By James Gibney
China's apparent decision not to block expanded United Nations sanctions against North Korea for its satellite-cum-missile launch last month is good, if mysterious, news. Good, because China has traditionally resisted punishing North Korea for its misdeeds, arguing that engagement is more likely to bring results. Mysterious, because its reasons for changing its mind could be manifold.
Yuriko Koike, Japan's former Minister of Defense and National Security Adviser, recently speculated that North Korea went ahead with the launch as a way of "blackmailing" its ally to support it. Because the launch right before elections in South Korea and Japan would strengthen hardliners in both countries, China would feel compelled to support North Korea in response. As Koike put it, "In Kim [Jong Un's] perverse logic, a new push for UN sanctions, and new security-conscious governments in Japan and South Korea, will strengthen North Korea's hold on Chinese foreign policy."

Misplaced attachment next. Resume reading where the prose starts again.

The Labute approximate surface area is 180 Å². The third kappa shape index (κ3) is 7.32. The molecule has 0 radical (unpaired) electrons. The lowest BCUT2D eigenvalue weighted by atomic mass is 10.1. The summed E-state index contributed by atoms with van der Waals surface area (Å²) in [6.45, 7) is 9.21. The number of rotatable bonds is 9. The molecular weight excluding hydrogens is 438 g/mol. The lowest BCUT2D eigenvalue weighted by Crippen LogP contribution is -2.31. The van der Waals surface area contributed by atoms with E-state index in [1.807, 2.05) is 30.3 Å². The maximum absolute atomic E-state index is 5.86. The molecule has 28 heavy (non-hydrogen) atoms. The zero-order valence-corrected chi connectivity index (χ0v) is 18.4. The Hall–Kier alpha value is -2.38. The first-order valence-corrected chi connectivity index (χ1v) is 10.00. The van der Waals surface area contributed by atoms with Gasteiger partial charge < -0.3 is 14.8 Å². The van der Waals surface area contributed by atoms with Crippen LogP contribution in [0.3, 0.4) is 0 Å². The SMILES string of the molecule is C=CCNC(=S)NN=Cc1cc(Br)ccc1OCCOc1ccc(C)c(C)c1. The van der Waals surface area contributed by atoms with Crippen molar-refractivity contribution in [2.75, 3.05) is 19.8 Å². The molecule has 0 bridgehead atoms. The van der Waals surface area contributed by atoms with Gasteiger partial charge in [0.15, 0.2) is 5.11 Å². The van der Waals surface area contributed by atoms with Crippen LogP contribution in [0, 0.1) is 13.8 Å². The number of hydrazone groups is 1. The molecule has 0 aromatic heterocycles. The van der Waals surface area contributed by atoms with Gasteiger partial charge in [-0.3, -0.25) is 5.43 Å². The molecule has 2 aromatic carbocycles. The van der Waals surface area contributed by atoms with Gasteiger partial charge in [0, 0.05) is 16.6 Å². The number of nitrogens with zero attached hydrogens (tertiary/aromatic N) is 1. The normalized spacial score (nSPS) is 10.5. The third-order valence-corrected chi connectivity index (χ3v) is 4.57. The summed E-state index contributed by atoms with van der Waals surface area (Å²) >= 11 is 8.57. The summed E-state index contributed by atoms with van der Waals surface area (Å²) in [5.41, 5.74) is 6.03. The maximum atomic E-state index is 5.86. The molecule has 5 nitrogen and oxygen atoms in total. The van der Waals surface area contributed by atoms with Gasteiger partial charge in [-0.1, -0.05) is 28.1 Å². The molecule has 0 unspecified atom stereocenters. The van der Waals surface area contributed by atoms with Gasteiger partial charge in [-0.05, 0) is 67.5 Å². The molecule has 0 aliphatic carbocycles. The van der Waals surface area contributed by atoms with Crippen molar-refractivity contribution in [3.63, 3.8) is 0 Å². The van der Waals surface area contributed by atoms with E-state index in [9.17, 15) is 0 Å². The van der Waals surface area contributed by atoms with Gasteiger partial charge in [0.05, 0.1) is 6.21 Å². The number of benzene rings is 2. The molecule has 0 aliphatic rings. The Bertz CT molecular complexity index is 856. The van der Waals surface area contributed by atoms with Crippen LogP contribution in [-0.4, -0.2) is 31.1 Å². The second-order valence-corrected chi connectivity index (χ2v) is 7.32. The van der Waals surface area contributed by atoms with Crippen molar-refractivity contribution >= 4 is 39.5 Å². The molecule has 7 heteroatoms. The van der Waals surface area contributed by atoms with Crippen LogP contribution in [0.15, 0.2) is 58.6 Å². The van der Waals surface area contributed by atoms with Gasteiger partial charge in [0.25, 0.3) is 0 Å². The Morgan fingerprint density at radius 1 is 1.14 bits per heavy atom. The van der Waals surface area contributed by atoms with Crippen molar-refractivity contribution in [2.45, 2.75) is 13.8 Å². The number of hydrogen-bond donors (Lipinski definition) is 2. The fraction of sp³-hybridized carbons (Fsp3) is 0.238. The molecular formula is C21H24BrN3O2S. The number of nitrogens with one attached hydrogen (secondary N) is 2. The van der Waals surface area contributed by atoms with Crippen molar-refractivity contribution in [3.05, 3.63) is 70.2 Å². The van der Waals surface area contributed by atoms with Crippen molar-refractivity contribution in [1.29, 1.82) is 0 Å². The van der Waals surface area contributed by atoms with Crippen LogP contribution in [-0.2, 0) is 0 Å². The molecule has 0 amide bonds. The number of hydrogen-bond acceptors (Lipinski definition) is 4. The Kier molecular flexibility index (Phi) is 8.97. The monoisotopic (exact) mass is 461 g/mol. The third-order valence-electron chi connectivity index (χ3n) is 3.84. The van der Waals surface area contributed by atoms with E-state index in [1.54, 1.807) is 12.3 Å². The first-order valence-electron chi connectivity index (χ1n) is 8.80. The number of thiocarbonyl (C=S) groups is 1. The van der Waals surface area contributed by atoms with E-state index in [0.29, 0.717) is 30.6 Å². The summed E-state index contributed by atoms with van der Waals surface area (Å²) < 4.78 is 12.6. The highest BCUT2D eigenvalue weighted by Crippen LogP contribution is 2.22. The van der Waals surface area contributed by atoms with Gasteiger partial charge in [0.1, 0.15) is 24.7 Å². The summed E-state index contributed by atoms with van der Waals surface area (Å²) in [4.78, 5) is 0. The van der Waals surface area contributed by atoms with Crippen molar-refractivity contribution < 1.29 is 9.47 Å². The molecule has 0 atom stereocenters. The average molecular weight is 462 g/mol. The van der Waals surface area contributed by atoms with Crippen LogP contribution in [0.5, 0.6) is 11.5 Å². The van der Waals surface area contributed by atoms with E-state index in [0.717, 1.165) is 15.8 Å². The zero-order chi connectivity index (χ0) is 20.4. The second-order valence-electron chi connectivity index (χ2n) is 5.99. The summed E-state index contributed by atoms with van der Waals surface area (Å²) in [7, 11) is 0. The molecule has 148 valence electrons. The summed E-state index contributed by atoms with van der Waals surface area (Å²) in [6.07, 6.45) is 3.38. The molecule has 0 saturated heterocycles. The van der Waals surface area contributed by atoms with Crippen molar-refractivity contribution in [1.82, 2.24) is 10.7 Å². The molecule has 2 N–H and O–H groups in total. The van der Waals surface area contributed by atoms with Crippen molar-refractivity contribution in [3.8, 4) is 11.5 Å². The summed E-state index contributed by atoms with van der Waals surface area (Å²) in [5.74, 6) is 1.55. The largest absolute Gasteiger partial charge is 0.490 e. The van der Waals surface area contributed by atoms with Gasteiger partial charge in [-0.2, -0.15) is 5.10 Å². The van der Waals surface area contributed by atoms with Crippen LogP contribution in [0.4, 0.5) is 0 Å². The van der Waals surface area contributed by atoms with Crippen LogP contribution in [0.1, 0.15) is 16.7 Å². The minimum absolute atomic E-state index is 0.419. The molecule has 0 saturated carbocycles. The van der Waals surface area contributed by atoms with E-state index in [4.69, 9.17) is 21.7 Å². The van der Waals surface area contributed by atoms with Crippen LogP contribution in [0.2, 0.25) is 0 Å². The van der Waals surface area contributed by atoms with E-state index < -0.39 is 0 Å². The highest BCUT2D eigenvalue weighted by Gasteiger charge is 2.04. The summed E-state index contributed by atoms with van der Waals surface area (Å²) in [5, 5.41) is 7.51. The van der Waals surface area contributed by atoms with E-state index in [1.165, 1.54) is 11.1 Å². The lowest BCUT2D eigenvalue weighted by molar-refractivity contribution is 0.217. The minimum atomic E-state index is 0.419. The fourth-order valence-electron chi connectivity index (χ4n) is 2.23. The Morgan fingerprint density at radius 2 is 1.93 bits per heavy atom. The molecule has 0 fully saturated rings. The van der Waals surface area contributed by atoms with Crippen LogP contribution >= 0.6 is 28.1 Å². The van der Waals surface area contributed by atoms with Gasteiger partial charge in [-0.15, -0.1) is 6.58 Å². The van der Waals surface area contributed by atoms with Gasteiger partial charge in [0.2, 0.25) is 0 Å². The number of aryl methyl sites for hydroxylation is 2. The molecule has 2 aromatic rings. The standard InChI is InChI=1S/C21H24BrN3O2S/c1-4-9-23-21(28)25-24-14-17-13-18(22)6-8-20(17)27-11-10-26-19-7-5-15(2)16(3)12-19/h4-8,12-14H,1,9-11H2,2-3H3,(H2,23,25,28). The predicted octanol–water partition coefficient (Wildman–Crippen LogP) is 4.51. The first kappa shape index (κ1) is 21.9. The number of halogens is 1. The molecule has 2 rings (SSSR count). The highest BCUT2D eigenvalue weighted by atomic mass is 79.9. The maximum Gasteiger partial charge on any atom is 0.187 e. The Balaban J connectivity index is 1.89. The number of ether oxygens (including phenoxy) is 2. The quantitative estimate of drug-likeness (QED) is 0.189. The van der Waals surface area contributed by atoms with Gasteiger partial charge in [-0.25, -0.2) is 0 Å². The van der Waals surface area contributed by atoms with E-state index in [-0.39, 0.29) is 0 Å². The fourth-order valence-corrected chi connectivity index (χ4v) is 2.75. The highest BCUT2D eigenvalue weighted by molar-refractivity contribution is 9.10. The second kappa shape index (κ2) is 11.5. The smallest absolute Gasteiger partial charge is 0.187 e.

China's decision suggests that Kim may have miscalculated. It could also mean, though, that the Chinese are worried that North Korea is getting increasingly hard to control, and that we should gird ourselves for more bad behavior -- like, say, a third nuclear test. Its second nuclear detonation took place in May 2009 -- shortly after its April 2009 launch of a rocket had been condemned by the UN Security Council.
The sanctions currently in place could use some tightening, starting with better implementation. In that respect, China's decision to go along -- or at least not stand in the way -- represents a diplomatic victory for President Barack Obama's administration. But past experiences with the North Koreans suggest that such measures rarely yield the desired result.
(James Gibney is a member of the Bloomberg View editorial board. Follow him on Twitter.)-0- Jan/18/2013 22:31 GMT